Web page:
Build an ecosystem of trusted partners

Utilities shouldn’t embark on this journey alone. The good news is they don’t have to, given the robust network of third parties available to them (see Figure 2). New talent firms can complement efforts by the HR staff, using targeted recruiting through LinkedIn and other platforms. Start-ups can offer more specialized knowledge and capabilities in artificial intelligence and advanced analytics. Third-party developers are available to support and complement internal efforts, and legacy IT partners can take ownership of the maintenance of many new technologies. Finally, at a broader level, industry peers and academic institutions are working in the same direction to reduce the scale challenges that utilities are facing—for example, through data aggregation to improve model performance.

Figure 2

Utilities should rely on a robust ecosystem of third parties to support their digitalization efforts

Leveraging external talent is a new skill for utilities that run up against challenges as they try to integrate their rapidly developed products into the mainstream of the organization. They may get lost in the bureaucracy of IT functions when trying to deploy simple technology solutions from outside vendors and partners. For example, some utilities trying to deploy robotics process automation have faced issues with log-in for robots. Similarly, many vendors sometimes need to go through long onboarding and data security processes in order to get access to the most basic data—leading to idle resources for months.

No amount of planning can prevent these challenges, but utilities can prepare ways to manage through them. This could include dedicated cybersecurity or production resources to develop quick fixes as issues are identified. These fixes can then be codified and implemented more broadly.

Procurement processes will also need to evolve to enable a new set of vendors. Currently, most utility procurement organizations are set up to handle large legacy vendors with long track records. Requests for proposals (RFPs) are run for multiple months and contracts awarded for tens of millions. To work with start-ups, the rules of the game will need to change. Business owners will need to be able to procure resources and onboard them quickly to run pilots in the field. Start-ups may not have the same level of historical data as some of the legacy vendors, and some of the contracting requirements will need to evolve.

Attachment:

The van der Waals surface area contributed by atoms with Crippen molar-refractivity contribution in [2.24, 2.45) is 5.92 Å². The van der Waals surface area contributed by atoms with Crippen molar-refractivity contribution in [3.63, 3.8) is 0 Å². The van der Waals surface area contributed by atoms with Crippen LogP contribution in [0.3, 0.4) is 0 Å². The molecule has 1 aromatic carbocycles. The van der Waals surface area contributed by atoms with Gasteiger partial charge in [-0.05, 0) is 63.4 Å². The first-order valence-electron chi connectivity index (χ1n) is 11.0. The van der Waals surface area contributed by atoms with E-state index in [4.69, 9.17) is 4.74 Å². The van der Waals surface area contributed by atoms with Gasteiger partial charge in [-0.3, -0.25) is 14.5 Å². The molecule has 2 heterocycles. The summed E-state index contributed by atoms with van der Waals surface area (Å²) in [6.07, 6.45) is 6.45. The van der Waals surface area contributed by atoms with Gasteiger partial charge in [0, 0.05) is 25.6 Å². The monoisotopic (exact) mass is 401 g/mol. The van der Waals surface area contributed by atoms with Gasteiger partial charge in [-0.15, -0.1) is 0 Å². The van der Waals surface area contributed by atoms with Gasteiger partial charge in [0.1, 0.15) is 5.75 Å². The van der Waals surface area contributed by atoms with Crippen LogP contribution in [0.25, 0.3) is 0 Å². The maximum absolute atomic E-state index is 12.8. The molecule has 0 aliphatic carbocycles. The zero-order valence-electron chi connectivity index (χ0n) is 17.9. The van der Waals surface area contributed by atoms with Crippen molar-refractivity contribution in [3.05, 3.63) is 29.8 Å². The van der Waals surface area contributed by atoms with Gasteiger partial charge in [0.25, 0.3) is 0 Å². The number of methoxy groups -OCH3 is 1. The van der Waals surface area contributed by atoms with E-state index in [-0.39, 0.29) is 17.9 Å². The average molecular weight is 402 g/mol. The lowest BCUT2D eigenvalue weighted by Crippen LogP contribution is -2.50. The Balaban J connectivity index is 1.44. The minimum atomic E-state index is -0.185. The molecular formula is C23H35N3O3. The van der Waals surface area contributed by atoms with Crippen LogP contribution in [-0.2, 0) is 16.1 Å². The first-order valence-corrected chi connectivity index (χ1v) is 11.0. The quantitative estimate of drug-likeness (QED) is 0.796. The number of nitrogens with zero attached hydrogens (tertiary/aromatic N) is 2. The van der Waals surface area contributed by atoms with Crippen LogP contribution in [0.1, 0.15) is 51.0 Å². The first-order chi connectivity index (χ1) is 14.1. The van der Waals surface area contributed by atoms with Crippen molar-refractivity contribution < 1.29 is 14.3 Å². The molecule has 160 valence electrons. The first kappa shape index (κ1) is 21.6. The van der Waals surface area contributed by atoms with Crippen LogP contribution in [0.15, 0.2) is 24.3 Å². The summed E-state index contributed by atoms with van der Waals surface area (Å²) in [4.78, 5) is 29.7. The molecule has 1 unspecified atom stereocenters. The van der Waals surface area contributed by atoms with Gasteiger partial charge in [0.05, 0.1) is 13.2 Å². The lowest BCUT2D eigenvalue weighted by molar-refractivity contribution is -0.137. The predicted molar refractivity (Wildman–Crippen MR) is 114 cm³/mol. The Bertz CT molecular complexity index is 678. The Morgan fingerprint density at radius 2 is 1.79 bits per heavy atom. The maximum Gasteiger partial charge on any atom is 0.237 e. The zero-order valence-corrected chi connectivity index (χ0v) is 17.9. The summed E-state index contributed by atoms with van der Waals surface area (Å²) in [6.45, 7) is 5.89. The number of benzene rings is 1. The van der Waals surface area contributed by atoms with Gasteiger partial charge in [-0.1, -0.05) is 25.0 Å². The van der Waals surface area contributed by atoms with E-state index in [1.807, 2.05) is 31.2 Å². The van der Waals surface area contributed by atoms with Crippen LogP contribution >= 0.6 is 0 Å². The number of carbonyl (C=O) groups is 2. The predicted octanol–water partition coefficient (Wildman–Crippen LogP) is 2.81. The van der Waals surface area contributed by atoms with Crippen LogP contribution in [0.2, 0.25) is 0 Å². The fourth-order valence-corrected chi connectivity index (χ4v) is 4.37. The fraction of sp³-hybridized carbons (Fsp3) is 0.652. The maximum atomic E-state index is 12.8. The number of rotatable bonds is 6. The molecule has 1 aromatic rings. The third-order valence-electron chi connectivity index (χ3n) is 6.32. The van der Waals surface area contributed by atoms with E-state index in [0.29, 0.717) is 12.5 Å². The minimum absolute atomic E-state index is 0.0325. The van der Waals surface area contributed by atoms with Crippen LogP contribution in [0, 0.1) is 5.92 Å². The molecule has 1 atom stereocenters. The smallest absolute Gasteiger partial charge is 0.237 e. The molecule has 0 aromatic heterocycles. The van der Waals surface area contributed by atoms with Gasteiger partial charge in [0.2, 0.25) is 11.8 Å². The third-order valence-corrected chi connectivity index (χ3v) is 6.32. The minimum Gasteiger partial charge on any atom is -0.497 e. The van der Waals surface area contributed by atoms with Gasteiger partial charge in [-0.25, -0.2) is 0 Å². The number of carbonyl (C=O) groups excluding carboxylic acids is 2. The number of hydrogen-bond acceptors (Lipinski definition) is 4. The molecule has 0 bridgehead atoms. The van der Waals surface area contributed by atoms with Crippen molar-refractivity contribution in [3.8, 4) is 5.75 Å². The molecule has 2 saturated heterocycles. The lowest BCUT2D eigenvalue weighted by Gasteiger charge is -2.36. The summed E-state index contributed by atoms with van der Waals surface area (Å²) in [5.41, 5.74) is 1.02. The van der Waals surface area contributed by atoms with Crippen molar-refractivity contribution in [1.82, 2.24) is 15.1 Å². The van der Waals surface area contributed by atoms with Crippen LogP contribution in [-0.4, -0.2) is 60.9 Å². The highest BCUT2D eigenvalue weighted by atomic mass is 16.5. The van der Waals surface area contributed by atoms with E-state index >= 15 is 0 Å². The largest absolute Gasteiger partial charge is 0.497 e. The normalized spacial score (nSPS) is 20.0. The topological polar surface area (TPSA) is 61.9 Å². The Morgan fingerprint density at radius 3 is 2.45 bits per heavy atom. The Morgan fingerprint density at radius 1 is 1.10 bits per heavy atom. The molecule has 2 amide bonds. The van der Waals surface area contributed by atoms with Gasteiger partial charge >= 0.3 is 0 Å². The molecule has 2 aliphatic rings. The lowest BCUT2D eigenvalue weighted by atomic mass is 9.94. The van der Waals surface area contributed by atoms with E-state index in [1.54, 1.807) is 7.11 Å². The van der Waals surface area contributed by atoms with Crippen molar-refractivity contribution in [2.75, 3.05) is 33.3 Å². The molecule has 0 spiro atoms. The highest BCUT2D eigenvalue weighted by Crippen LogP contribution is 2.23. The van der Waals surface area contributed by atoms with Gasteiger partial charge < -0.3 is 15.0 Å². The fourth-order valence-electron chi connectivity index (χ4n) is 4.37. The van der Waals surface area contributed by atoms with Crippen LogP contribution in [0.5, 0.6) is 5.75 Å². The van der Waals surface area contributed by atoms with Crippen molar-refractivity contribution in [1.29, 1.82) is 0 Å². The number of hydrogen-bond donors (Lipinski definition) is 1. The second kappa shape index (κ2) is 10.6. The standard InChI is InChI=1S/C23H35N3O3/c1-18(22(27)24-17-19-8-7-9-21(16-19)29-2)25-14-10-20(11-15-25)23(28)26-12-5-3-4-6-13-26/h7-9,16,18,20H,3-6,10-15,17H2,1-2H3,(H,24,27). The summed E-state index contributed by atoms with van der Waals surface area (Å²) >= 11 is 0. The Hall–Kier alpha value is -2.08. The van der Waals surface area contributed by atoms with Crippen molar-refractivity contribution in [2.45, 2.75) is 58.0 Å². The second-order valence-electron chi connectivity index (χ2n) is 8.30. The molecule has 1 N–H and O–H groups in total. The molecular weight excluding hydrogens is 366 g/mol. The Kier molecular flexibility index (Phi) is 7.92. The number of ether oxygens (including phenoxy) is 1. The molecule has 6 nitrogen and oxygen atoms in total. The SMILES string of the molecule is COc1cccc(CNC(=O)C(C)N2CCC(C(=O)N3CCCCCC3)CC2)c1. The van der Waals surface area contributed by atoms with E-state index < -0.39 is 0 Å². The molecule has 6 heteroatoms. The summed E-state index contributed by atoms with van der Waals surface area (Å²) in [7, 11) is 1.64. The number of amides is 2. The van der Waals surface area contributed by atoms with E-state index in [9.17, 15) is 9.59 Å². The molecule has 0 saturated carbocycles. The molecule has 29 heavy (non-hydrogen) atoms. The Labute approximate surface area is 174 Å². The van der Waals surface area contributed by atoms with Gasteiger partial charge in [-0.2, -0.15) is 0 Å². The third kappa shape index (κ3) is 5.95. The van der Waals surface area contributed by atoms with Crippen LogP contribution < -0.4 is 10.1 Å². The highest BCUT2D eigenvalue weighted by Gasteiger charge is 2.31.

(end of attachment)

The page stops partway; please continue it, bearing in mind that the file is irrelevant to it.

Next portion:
Of course, the list does not stop with IT and procurement. For example, digital teams will also need to approach funding and business cases in different ways and think about their resource strategy.

Sustain the momentum

Finally, it’s crucial to think about digital transformation as a new muscle that utilities will need to build and exercise continuously. It is easy for executive teams to get excited about the potential for digital after a trek to Silicon Valley or a few start-up demos—but without being completely honest about their organization’s current state of (un)preparedness.

As their attention drifts away, very few have committed to the long journey that’s required, and the transformation is often left to the technology teams. Without the active involvement of the entire senior management team, organizations retreat to old ways of working, relegating digital to a sideshow.

Soon, warning signs of a stall-out begin to appear:

  • lots of Agile teams, but few demonstrated business results;
  • artificial, standalone targets for digital investments, independent of existing goals;
  • digital teams looking for opportunities to deploy mobile apps instead of fixing the problems that operations is asking them to fix; and
  • high spending on external contractors and vendors with little to show for it.

No utility executive should be thinking about measuring the success of digital transformation by the number of mobile developers hired, scrum masters trained or dollars invested. Long-term success comes from a more focused approach, harnessing digital capabilities to meet the challenges that utilities face today.

Alessandro Cadei, Jason Glickman, Christophe Guille and Amit Sinha work with Bain & Company’s Global Energy & Natural Resources practice. Jason leads Bain’s Utilities & Renewables work in the Americas, Alessandro co-leads the sector in Europe, the Middle East and Africa, and Amit leads the sector in the Asia-Pacific region. Alessandro, Jason and Amit are Bain partners based in Milan, San Francisco and New Delhi, respectively, and Christophe is a principal in Los Angeles.